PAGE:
Oregon’s first-in-the-nation drugs decriminalization measure takes effect today, making all low-level possession cases a civil violation and $100 fine, the Register-Guard reports. The fine can be avoided by law violators if they agree to participate in a health assessment.
The Oregon Criminal Justice Commission estimated that the reforms would drop yearly convictions for possession of a controlled substance by 3,679, or 90.7%. The measure also reallocates tens of millions from the Oregon Marijuana Account – which is funded from cannabis taxes – to addiction treatment and harm-reduction efforts, the report says.
Under the measure – which was approved by nearly 60% of Oregonians during November’s General Election – low-level possession is defined as:
- Less than 1 gram of heroin
- Less than 1 gram, or less than 5 pills, of MDMA
- Less than 2 grams of methamphetamine
- Less than 40 units of LSD
- Less than 12 grams of psilocybin
- Less than 40 units of methadone
- Less than 40 pills of oxycodone
- Less than 2 grams of cocaine
During the 2020 election, voters in the state also approved a measure to legalize psilocybin therapy.
The measure also reduced some felony possession limits for certain drugs, including:
- 1 to 3 grams of heroin
- 1 to 4 grams of MDMA
- 2 to 8 grams of methamphetamine
- 2 to 8 grams of cocaine
Possession over the limits, manufacturing, and distribution remain criminal violations in the state. The measure also reduces the ability for police to use drug paraphernalia in a vehicle as probable cause, Chris Parosa, senior prosecutor for the Lane County District Attorney’s Office, told the Register-Guard.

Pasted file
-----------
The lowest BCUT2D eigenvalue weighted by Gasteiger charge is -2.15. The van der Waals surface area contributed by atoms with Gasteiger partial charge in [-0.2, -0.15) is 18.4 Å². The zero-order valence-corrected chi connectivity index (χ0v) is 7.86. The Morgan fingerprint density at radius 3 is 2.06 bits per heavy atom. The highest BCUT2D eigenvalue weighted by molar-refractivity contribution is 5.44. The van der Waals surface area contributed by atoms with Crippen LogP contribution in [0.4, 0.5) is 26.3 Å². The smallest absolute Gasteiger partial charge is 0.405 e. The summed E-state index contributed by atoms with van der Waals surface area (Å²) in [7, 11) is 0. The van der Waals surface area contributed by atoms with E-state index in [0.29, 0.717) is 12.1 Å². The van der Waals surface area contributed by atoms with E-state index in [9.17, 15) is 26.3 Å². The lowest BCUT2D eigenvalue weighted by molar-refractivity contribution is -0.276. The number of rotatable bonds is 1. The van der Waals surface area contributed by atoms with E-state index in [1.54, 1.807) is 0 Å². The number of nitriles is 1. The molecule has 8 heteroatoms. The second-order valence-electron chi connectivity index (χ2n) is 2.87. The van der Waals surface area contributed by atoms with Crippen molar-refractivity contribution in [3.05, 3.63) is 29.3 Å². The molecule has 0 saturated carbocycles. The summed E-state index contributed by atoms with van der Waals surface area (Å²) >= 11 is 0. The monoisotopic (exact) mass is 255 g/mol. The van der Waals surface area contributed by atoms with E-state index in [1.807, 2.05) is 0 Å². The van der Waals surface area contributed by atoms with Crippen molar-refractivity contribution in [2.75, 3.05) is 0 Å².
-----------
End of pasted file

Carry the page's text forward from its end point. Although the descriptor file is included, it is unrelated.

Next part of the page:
“For example when officers walk up (to a car) and immediately notice … a pipe commonly used to smoke some illicit drug from it, ordinarily, if a police officer saw that, they would immediately develop probable cause for a potential felony. Now, if they were to walk up and find a pipe, which we can only assume has a residue quantity of drugs in it, it’s no more than a violation.” – Parosa to the Register-Guard
Devon Downeysmith, a spokesperson for the pro-Measure 110 Oregon Health Justice Recovery Alliance, said in an email to The Register-Guard, said that while “it will take time to see the new law’s full effects on the state as a whole,” the “positive impacts of the new law could be immediate” for individuals “struggling now.”
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